After the death of his parents, Nelson was faced with nothing. Then he learns how sustainable agriculture works in a Children's aid project in Uganda. Today, almost 30 years later, Nelson dreams of passing on his knowledge to young people.
Masaka - the capital of the district of the same name in southern Uganda. More than 100,000 inhabitants live here, on the highway between Kampala and Mbarara and Rwanda. Workshops for trucks and cars characterize Masaka's cityscape. Tyre sellers line the streets, the smell of diesel is in the air. People who do not earn their living here from agriculture make a living from long-distance traffic: they run a snack bar, repair trucks, rent out accommodation. But long-distance transport has not only brought income opportunities into the city, it has also brought the HIV virus. Many children grow up as AIDS orphans - just like Nelson did back then.
The parents often leave the children a piece of land on which the girls and boys can grow something for their own needs. But how? Nelson's parents had also left him a small field after her death, and the family lived off the yields. So did 80 percent of the inhabitants of Uganda. But little Nelson doesn't know how he should cultivate the fields in order to survive.
Then he learned how sustainable agriculture works in a Children's aid project, in a mobile farm school. Today Nelson is a big farmer - and he dreams of passing on his knowledge to other young people. So that they can help themselves and no longer have to go hungry. Many children in Nelson's home country are still malnourished or undernourished. And that is often life-threatening, hunger as we all know, makes them weak and susceptible to disease.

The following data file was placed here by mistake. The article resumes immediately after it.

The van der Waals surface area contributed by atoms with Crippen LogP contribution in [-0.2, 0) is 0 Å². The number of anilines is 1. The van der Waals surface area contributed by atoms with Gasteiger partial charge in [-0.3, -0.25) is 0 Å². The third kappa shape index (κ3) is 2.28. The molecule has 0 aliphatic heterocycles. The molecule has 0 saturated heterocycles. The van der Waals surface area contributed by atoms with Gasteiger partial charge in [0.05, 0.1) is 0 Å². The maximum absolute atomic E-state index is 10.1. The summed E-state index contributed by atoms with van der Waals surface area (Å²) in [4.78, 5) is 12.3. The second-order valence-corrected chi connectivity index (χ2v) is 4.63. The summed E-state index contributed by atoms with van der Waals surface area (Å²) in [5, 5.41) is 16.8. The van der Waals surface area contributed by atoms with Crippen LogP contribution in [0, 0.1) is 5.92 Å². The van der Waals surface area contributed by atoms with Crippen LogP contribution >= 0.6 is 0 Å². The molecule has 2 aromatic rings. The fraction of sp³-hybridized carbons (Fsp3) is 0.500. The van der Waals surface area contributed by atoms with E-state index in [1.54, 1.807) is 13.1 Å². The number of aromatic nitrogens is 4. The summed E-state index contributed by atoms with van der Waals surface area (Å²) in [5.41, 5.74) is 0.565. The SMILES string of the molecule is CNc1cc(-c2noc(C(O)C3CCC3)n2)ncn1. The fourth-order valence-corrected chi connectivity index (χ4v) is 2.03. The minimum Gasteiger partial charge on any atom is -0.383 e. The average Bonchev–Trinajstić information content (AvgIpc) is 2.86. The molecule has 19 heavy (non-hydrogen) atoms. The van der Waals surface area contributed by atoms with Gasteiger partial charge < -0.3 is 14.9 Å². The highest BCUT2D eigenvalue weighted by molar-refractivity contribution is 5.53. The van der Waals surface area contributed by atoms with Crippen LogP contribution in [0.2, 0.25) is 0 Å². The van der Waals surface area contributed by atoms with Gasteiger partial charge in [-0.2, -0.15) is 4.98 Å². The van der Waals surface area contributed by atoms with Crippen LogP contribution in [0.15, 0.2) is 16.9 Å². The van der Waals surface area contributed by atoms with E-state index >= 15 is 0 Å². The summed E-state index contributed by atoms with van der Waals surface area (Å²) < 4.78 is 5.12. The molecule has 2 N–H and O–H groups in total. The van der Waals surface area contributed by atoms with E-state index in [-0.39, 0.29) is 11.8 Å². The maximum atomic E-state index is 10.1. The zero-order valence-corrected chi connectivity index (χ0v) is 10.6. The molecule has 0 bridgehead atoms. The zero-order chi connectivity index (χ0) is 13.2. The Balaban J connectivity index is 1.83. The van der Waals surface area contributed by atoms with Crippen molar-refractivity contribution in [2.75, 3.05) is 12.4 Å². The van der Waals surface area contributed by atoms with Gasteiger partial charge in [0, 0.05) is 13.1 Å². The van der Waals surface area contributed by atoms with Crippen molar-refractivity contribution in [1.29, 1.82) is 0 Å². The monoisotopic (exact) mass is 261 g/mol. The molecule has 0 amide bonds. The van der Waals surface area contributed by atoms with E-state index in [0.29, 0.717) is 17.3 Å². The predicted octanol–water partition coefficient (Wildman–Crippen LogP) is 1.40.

Farm schools, an answer to the crisis
For 20 years now, farm schools have been offering children and young people like Nelson, who belong to the poorest of the poor, a new perspective on life. The concept, which Children's aid project supports with donations, is simple...for three years a farm-school stays in one place in the project region and teaches it sustainable and organic agriculture. Nelson attended the first farm-school class, in 1998, where he learned to grow passion fruit in the fields of his deceased parents.
Today, Nelson earns a large part of his living with pineapples.
Today, more than 20 years later, about 100 girls and boys in blue-green school uniforms are sitting on the wooden benches in the meeting room of the village and are attentively following what the teacher explains. It's about the production of organic fertilizer. An old water buoy, a linen bag, a rope, cow dung, water-the young farmers can find and also convert this.
This is important, says the teacher. Because the young people should not get into debt to buy expensive equipment, chemical fertilizers and pesticides. On the walls hang self-painted posters explaining how tomatoes, cabbage and onions are grown. How to plant raised beds and grow seedlings.
John and James now successfully grow fruit and vegetables
The village community does not only provide buildings in which the block lessons can take place and the pupils can live for the time of the lessons. It also contributes food and is involved in the selection of girls and boys who are allowed to attend the farm school. They must not be older than 19 years, have not attended school for at least two years and belong to the poorest families. "It is important that the community is involved in the whole process," says Justus Rugambwa, Managing Director of Kitovu Mobile, the long-term Children's aid project partner in Masaka. Everyone understands our approach and there is no envy. And the people see it as their project.